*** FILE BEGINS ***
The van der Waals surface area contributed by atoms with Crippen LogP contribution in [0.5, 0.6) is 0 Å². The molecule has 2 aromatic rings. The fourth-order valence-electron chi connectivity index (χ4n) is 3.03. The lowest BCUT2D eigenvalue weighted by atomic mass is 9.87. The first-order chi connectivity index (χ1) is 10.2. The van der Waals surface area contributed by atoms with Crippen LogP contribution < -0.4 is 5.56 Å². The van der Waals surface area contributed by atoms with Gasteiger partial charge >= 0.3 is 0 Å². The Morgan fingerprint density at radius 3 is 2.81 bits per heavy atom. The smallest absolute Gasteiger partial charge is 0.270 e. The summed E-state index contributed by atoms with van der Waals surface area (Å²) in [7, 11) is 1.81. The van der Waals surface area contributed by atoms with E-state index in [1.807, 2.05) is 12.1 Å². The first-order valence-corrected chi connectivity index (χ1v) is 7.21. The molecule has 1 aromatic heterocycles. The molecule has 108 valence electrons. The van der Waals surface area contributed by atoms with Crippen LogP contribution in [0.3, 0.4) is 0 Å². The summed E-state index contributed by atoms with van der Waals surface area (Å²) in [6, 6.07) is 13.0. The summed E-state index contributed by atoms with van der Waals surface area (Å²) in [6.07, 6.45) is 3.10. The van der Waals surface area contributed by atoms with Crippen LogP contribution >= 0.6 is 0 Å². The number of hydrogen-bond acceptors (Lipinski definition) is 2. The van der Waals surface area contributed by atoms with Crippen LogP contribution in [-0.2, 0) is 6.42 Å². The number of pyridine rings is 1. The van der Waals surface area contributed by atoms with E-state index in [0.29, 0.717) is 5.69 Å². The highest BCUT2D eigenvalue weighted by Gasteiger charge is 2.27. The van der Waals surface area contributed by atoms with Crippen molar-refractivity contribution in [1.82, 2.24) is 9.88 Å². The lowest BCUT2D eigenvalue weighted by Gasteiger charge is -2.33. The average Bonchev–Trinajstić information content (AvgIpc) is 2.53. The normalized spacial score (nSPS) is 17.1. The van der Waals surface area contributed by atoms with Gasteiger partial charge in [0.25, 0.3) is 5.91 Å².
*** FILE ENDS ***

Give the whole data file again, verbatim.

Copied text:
The van der Waals surface area contributed by atoms with Crippen LogP contribution in [0.5, 0.6) is 0 Å². The molecule has 2 aromatic rings. The fourth-order valence-electron chi connectivity index (χ4n) is 3.03. The lowest BCUT2D eigenvalue weighted by atomic mass is 9.87. The first-order chi connectivity index (χ1) is 10.2. The van der Waals surface area contributed by atoms with Crippen LogP contribution < -0.4 is 5.56 Å². The van der Waals surface area contributed by atoms with Gasteiger partial charge >= 0.3 is 0 Å². The Morgan fingerprint density at radius 3 is 2.81 bits per heavy atom. The smallest absolute Gasteiger partial charge is 0.270 e. The summed E-state index contributed by atoms with van der Waals surface area (Å²) in [7, 11) is 1.81. The van der Waals surface area contributed by atoms with E-state index in [1.807, 2.05) is 12.1 Å². The first-order valence-corrected chi connectivity index (χ1v) is 7.21. The molecule has 1 aromatic heterocycles. The molecule has 108 valence electrons. The van der Waals surface area contributed by atoms with Crippen LogP contribution in [0.3, 0.4) is 0 Å². The summed E-state index contributed by atoms with van der Waals surface area (Å²) in [6, 6.07) is 13.0. The summed E-state index contributed by atoms with van der Waals surface area (Å²) in [6.07, 6.45) is 3.10. The van der Waals surface area contributed by atoms with Crippen LogP contribution >= 0.6 is 0 Å². The number of hydrogen-bond acceptors (Lipinski definition) is 2. The van der Waals surface area contributed by atoms with Crippen LogP contribution in [-0.2, 0) is 6.42 Å². The number of pyridine rings is 1. The van der Waals surface area contributed by atoms with E-state index in [0.29, 0.717) is 5.69 Å². The highest BCUT2D eigenvalue weighted by Gasteiger charge is 2.27. The van der Waals surface area contributed by atoms with Crippen molar-refractivity contribution in [1.82, 2.24) is 9.88 Å². The lowest BCUT2D eigenvalue weighted by Gasteiger charge is -2.33. The average Bonchev–Trinajstić information content (AvgIpc) is 2.53. The normalized spacial score (nSPS) is 17.1. The van der Waals surface area contributed by atoms with Gasteiger partial charge in [0.25, 0.3) is 5.91 Å².